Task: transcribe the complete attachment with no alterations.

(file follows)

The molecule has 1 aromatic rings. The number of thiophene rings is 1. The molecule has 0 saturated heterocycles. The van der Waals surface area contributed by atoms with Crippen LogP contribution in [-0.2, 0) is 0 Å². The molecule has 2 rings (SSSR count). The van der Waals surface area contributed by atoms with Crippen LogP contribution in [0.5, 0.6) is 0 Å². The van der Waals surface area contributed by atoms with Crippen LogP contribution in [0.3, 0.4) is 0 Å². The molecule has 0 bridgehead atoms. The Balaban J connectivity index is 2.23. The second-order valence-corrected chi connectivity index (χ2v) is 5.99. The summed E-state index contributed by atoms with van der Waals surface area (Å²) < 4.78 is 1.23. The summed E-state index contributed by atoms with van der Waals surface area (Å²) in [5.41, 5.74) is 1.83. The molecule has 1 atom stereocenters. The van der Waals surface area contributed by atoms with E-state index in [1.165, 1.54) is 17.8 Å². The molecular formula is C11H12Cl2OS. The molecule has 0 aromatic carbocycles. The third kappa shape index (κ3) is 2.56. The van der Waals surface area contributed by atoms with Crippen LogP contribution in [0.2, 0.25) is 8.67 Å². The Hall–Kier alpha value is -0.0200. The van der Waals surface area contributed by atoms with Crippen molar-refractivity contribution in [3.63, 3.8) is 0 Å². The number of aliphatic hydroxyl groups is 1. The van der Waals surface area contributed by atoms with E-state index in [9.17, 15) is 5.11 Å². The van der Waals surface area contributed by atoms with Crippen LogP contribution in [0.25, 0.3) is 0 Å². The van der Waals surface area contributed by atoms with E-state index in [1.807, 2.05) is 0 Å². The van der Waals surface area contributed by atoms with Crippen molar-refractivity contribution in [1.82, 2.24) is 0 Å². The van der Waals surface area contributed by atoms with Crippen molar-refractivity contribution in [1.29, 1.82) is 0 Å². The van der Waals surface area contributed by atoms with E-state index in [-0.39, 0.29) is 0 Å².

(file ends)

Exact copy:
The molecule has 1 aromatic rings. The number of thiophene rings is 1. The molecule has 0 saturated heterocycles. The van der Waals surface area contributed by atoms with Crippen LogP contribution in [-0.2, 0) is 0 Å². The molecule has 2 rings (SSSR count). The van der Waals surface area contributed by atoms with Crippen LogP contribution in [0.5, 0.6) is 0 Å². The van der Waals surface area contributed by atoms with Crippen LogP contribution in [0.3, 0.4) is 0 Å². The molecule has 0 bridgehead atoms. The Balaban J connectivity index is 2.23. The second-order valence-corrected chi connectivity index (χ2v) is 5.99. The summed E-state index contributed by atoms with van der Waals surface area (Å²) < 4.78 is 1.23. The summed E-state index contributed by atoms with van der Waals surface area (Å²) in [5.41, 5.74) is 1.83. The molecule has 1 atom stereocenters. The van der Waals surface area contributed by atoms with E-state index in [1.165, 1.54) is 17.8 Å². The molecular formula is C11H12Cl2OS. The molecule has 0 aromatic carbocycles. The third kappa shape index (κ3) is 2.56. The van der Waals surface area contributed by atoms with Crippen LogP contribution in [0.2, 0.25) is 8.67 Å². The Hall–Kier alpha value is -0.0200. The van der Waals surface area contributed by atoms with Crippen molar-refractivity contribution in [3.63, 3.8) is 0 Å². The number of aliphatic hydroxyl groups is 1. The van der Waals surface area contributed by atoms with E-state index in [9.17, 15) is 5.11 Å². The van der Waals surface area contributed by atoms with Crippen LogP contribution in [0.25, 0.3) is 0 Å². The van der Waals surface area contributed by atoms with E-state index in [1.807, 2.05) is 0 Å². The van der Waals surface area contributed by atoms with Crippen molar-refractivity contribution in [1.82, 2.24) is 0 Å². The van der Waals surface area contributed by atoms with Crippen molar-refractivity contribution in [1.29, 1.82) is 0 Å². The van der Waals surface area contributed by atoms with E-state index in [-0.39, 0.29) is 0 Å².